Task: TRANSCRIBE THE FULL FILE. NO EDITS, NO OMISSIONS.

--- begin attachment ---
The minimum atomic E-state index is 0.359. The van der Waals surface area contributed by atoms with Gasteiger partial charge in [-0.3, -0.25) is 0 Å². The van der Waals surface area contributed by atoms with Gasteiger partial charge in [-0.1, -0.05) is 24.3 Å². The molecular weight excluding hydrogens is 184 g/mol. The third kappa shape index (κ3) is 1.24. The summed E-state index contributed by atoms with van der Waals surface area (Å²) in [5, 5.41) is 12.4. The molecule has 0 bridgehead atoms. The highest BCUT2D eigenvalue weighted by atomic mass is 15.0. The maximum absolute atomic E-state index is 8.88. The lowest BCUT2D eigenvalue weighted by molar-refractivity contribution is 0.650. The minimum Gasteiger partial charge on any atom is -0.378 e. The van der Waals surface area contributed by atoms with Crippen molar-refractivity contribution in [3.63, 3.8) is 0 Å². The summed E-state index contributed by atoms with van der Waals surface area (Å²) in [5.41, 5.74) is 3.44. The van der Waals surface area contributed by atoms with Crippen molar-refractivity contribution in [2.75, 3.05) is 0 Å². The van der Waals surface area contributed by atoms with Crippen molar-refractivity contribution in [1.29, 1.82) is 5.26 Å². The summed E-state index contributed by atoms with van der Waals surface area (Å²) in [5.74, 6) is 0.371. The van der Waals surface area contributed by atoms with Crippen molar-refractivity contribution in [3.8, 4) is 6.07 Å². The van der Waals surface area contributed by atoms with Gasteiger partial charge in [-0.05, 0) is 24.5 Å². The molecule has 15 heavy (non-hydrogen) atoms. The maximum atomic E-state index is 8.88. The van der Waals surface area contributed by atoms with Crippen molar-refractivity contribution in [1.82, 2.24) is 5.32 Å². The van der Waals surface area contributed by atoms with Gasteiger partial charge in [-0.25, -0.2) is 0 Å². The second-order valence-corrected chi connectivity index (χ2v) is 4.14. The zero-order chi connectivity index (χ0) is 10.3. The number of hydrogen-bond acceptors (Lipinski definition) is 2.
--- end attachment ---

The minimum atomic E-state index is 0.359. The van der Waals surface area contributed by atoms with Gasteiger partial charge in [-0.3, -0.25) is 0 Å². The van der Waals surface area contributed by atoms with Gasteiger partial charge in [-0.1, -0.05) is 24.3 Å². The molecular weight excluding hydrogens is 184 g/mol. The third kappa shape index (κ3) is 1.24. The summed E-state index contributed by atoms with van der Waals surface area (Å²) in [5, 5.41) is 12.4. The molecule has 0 bridgehead atoms. The highest BCUT2D eigenvalue weighted by atomic mass is 15.0. The maximum absolute atomic E-state index is 8.88. The lowest BCUT2D eigenvalue weighted by molar-refractivity contribution is 0.650. The minimum Gasteiger partial charge on any atom is -0.378 e. The van der Waals surface area contributed by atoms with Crippen molar-refractivity contribution in [3.63, 3.8) is 0 Å². The summed E-state index contributed by atoms with van der Waals surface area (Å²) in [5.41, 5.74) is 3.44. The van der Waals surface area contributed by atoms with Crippen molar-refractivity contribution in [2.75, 3.05) is 0 Å². The van der Waals surface area contributed by atoms with Crippen molar-refractivity contribution in [1.29, 1.82) is 5.26 Å². The summed E-state index contributed by atoms with van der Waals surface area (Å²) in [5.74, 6) is 0.371. The van der Waals surface area contributed by atoms with Crippen molar-refractivity contribution in [3.8, 4) is 6.07 Å². The van der Waals surface area contributed by atoms with Gasteiger partial charge in [-0.05, 0) is 24.5 Å². The molecule has 15 heavy (non-hydrogen) atoms. The maximum atomic E-state index is 8.88. The van der Waals surface area contributed by atoms with Crippen molar-refractivity contribution in [1.82, 2.24) is 5.32 Å². The van der Waals surface area contributed by atoms with Gasteiger partial charge in [-0.25, -0.2) is 0 Å². The second-order valence-corrected chi connectivity index (χ2v) is 4.14. The zero-order chi connectivity index (χ0) is 10.3. The number of hydrogen-bond acceptors (Lipinski definition) is 2.